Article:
From the login screen, you can choose "Shut Down" or "Restart" from the "Actions" button at the bottom left of the login screen. If you are logged in remotely, you will need to become root and run the "poweroff" or "reboot" commands. Note that the "shutdown" command by default will shut the machine down to single user mode, but will not actually cause it to turn itself off.
|In recent versions of Ubuntu, the "Restart" command uses a special method of restarting called kexec, which attempts to speed up reboot time by bypassing the boot loader. Thus, if you are restarting your workstation in order to boot from a CD or to use a different operating system, you should choose "Shut Down" instead, and then power the machine back on.|
If your machine is frozen and won't accept input, you may press the power button once to begin a clean shutdown. The machine should begin to shutdown, although the shutdown procedure may take longer than normal if there are frozen processes. As a last resort, you should remove power from the workstation, but that can lead to data loss.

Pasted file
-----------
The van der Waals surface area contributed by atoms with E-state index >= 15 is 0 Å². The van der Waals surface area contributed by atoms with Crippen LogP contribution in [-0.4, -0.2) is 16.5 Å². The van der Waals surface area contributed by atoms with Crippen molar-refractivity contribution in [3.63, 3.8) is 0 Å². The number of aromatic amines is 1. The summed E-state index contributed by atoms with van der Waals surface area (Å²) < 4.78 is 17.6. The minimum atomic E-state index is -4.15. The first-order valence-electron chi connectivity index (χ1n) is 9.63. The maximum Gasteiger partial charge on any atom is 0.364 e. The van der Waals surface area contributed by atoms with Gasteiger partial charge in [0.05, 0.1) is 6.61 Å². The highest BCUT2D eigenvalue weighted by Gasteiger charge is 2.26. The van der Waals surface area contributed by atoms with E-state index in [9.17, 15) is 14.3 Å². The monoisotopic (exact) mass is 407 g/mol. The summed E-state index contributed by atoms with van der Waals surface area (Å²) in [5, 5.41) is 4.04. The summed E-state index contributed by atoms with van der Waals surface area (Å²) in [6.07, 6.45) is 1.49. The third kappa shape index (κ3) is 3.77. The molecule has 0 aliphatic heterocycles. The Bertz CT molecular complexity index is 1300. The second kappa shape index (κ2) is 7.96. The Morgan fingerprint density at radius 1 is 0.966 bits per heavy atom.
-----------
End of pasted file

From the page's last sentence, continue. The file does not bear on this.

Unlike Athena 9, Debathena leaves network settings to the underlying operating system. Documentation for Ubuntuis available at https://help.ubuntu.com/.
We recommend that every user back up any local data on a regular basis. Data stored in the AFS filesystem (such as your AFS home directory) is automatically backed up, though having your own backup is always a good idea.
Ubuntu offers many options for backing up data. You can create CDs or DVDs (assuming your hardware is capable of creating such discs) of data, you can use USB devices such as thumb drives or external hard drives, and you can also use a service such as TSM.
Code42 (formerly CrashPlan) is MIT's enterprise backup solution. MIT community members can store up to 15GB of data in Code42 at no charge, and additional amounts of data for a nominal fee.
For more information on Code42, please see http://ist.mit.edu/backup.
It is important to keep your Debathena workstation up to date. This ensures that you receive the latest version of software and security bugfixes.
debathena-workstation users should automatically receive updates, both from the Ubuntu repository and the Debathena repository.